US Air Force bids for laser-equipped attack planes

With President Trump now in power, funding may no longer be an issue.

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Lockheed Martin

US military officials are gunning for modifications to offensive planes to make them capable of using lasers in warfare.

Last week, US Air Force leaders met at the annual AirWarfare Symposium to discuss next-generation and new technologies for the military. According to Air Force Special Operations Command chief Lt. Gen. Brad Webb, the current top priority mission is to secure funding to load and test lasers on an AC-130 military craft.

As noted by Defense One, Webb said he was "optimistic" about the future of such a project, especially as "there are a lot of vendors that are really contributing to and continue to push that technology along."

The laser project has been floated for a number of years as a way to prepare for threats in the future. Back in 2015, former Air Force Special Operations head Lt. Gen. Brad Heithold said that installing high-energy lasers could not only act offensively but also be used to shoot down surface-to-air missiles threatening other US craft.

According to Heithold, having at least "four or five" modified laser-wielding airplanes "would help" in defensive actions.

This is not the first foray into laser weapon technologies for the Pentagon. In 2009, Boeing demonstrated a C-130 using an Advanced Tactical Laser to burn a hole in the roof of a vehicle.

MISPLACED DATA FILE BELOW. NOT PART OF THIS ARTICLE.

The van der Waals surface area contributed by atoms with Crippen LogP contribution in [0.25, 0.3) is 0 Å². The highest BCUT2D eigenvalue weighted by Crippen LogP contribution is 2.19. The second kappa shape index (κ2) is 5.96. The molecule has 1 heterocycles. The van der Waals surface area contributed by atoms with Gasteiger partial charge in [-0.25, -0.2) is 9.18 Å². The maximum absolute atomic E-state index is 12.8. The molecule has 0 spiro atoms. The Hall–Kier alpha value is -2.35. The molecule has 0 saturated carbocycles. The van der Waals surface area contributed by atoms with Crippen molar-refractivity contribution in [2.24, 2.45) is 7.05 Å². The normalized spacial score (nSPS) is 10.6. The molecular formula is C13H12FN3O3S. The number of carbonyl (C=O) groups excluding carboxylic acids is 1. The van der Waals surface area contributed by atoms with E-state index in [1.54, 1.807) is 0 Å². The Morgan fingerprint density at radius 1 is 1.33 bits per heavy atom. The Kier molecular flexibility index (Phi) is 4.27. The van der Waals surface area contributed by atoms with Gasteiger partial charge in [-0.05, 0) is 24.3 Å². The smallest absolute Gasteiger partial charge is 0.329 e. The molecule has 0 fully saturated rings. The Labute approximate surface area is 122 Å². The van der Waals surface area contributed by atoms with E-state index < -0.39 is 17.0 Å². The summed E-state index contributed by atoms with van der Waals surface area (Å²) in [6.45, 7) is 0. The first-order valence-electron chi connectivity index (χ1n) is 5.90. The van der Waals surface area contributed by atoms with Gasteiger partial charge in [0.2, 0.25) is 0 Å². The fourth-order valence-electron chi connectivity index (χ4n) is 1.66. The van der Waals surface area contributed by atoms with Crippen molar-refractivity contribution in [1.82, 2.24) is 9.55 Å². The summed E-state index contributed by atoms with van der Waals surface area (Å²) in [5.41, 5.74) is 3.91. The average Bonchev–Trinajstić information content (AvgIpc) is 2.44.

However, the development of efficient lasers suitable for combat has a long way to go. To begin with, Webb says that a C-130 will be equipped with a low-powered laser as a proof-of-concept, and then if it proves accurate and effective, the US military will go from there.

Funding has been scarce, but reportedly enough money is already in the piggy bank to begin designing proof-of-concept components. In addition, now President Trump is calling for a military budget increase of $54 billion, if the new president has his way, there will likely be funding for the taking.

If laser aircraft are going to enter warfare, however, questions relating to ethics and law will also have to be discussed.

"At some point [..] a policy discussion is going to have to be had on where and how can you use a laser and where and where and how can you not," Webb said. "But I think that's a discussion to be had further down the road."

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